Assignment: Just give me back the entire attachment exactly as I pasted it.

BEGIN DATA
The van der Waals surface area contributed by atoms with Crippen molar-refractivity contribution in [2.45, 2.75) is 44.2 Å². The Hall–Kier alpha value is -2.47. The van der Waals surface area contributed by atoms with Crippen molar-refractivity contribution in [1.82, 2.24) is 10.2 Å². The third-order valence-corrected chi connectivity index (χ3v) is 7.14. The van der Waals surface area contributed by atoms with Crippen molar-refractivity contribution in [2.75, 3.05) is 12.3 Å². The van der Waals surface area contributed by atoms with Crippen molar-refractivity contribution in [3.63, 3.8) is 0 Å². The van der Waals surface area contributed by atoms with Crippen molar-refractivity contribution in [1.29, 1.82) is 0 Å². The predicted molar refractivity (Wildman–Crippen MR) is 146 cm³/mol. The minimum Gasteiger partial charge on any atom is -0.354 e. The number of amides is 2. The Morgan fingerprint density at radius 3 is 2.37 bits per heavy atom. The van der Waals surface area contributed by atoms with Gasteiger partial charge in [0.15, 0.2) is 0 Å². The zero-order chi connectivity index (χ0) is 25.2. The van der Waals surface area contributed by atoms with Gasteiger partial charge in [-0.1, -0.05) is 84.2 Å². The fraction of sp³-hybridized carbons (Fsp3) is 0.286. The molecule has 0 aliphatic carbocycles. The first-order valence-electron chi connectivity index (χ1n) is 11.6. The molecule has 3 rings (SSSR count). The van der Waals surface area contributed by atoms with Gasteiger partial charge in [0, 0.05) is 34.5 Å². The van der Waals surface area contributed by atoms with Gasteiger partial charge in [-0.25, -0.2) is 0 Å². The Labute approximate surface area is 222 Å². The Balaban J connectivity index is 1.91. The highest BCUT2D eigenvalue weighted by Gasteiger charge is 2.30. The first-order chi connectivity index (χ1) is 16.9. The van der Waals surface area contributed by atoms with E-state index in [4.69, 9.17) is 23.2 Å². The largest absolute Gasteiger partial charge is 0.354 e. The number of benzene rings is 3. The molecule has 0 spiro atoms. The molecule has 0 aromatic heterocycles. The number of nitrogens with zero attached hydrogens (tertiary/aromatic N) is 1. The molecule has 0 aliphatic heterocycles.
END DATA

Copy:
The van der Waals surface area contributed by atoms with Crippen molar-refractivity contribution in [2.45, 2.75) is 44.2 Å². The Hall–Kier alpha value is -2.47. The van der Waals surface area contributed by atoms with Crippen molar-refractivity contribution in [1.82, 2.24) is 10.2 Å². The third-order valence-corrected chi connectivity index (χ3v) is 7.14. The van der Waals surface area contributed by atoms with Crippen molar-refractivity contribution in [2.75, 3.05) is 12.3 Å². The van der Waals surface area contributed by atoms with Crippen molar-refractivity contribution in [3.63, 3.8) is 0 Å². The van der Waals surface area contributed by atoms with Crippen molar-refractivity contribution in [1.29, 1.82) is 0 Å². The predicted molar refractivity (Wildman–Crippen MR) is 146 cm³/mol. The minimum Gasteiger partial charge on any atom is -0.354 e. The number of amides is 2. The Morgan fingerprint density at radius 3 is 2.37 bits per heavy atom. The van der Waals surface area contributed by atoms with Gasteiger partial charge in [0.15, 0.2) is 0 Å². The zero-order chi connectivity index (χ0) is 25.2. The van der Waals surface area contributed by atoms with Gasteiger partial charge in [-0.1, -0.05) is 84.2 Å². The fraction of sp³-hybridized carbons (Fsp3) is 0.286. The molecule has 0 aliphatic carbocycles. The first-order valence-electron chi connectivity index (χ1n) is 11.6. The molecule has 3 rings (SSSR count). The van der Waals surface area contributed by atoms with Gasteiger partial charge in [0, 0.05) is 34.5 Å². The van der Waals surface area contributed by atoms with Gasteiger partial charge in [-0.25, -0.2) is 0 Å². The Labute approximate surface area is 222 Å². The Balaban J connectivity index is 1.91. The highest BCUT2D eigenvalue weighted by Gasteiger charge is 2.30. The first-order chi connectivity index (χ1) is 16.9. The van der Waals surface area contributed by atoms with E-state index in [4.69, 9.17) is 23.2 Å². The largest absolute Gasteiger partial charge is 0.354 e. The number of benzene rings is 3. The molecule has 0 spiro atoms. The molecule has 0 aromatic heterocycles. The number of nitrogens with zero attached hydrogens (tertiary/aromatic N) is 1. The molecule has 0 aliphatic heterocycles.